Factory Theatre

Gass, along with co-founder Frank Trotz, borrowed $3000 to launch the company, whose first home was in a greasy former candle factory above an auto-body shop at 374 Dupont Street.

Factory Theatre

 Toronto's Factory Theatre Lab was the first English-language theatre in Canada to devote itself exclusively to Canadian scripts. It was launched on 1 May 1970 by founding director Ken GASS, who sensed it was time for Canadian theatres to shake off colonialist influences and produce Canadian work.

Gass, along with co-founder Frank Trotz, borrowed $3000 to launch the company, whose first home was in a greasy former candle factory above an auto-body shop at 374 Dupont Street. The first season proved Gass's intuition correct: David Freeman's Creeps, directed by Bill GLASSCO, and Herschel Hardin's Esker Mike and His Wife, Agiluk gave the theatre immediate prominence.

Gass saw Factory as a laboratory for the research and development of new Canadian plays, with the playwright pre-eminent, and the theatre nurtured playwrights such as George F. WALKER, Larry Fineberg, Freeman and Bryan Wade and directors such as Paul Bettis and Eric Steiner. The memorable 1971-72 season included 2 plays by Walker (Ambush at Tether's End and Sacktown Rag), Fineberg's Stonehenge Trilogy and 2 sell-out productions, Larry Kardish's Brussels Sprouts and Maybe We Could Get Some Bach by Louis Del Grande.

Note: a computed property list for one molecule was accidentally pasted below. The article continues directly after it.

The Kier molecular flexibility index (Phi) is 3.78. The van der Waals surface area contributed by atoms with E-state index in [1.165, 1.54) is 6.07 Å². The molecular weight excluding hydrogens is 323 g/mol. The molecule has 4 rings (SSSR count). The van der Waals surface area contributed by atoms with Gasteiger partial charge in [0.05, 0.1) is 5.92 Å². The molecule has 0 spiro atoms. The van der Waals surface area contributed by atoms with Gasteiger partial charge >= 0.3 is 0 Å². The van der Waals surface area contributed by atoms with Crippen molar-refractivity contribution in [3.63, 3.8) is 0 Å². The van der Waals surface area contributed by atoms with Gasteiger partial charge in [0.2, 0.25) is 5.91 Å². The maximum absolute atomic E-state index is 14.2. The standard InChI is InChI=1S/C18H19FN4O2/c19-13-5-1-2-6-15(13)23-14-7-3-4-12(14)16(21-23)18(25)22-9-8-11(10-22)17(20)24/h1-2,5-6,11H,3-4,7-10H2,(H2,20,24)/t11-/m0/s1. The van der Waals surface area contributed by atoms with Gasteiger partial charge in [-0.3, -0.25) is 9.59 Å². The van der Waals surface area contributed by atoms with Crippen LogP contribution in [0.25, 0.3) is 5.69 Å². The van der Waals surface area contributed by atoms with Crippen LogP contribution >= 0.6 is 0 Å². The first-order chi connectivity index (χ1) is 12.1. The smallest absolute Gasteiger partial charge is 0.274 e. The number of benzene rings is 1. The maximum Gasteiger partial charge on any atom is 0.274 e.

In December 1972, a dispute with Actors Equity over minimum payment for its members and the loss of a job-creation grant brought the first of several major financial crises. Special grants enabled the theatre to recover and to stage Walker's Bagdad Saloon in April 1973, the final production at Dupont Street. In September 1973, the theatre used a $42 000 government grant to take Bagdad Saloon and Esker Mike to London, England. After 3 productions in rented spaces, Factory moved to a converted warehouse at 207 Adelaide Street, where it remained until 1980. Major productions during those 6 years included Walker's Beyond Mozambique (1974), The Boy Bishop (1976) and Winter Offensive (1977); Wade's Underground (1975); and Hrant Alianak's Lucky Strike (1978). The controversial Winter Offensive was heavily criticized for its sex and violence, and Gass resigned in April 1978. Bob White, Factory's dramaturge, became artistic director for the 1978-79 season and re-affirmed the theatre's commitment to script development. Factory moved from 207 Adelaide Street to the nearby Adelaide Court Theatre in 1980, left there in 1982 and was homeless for 2 years.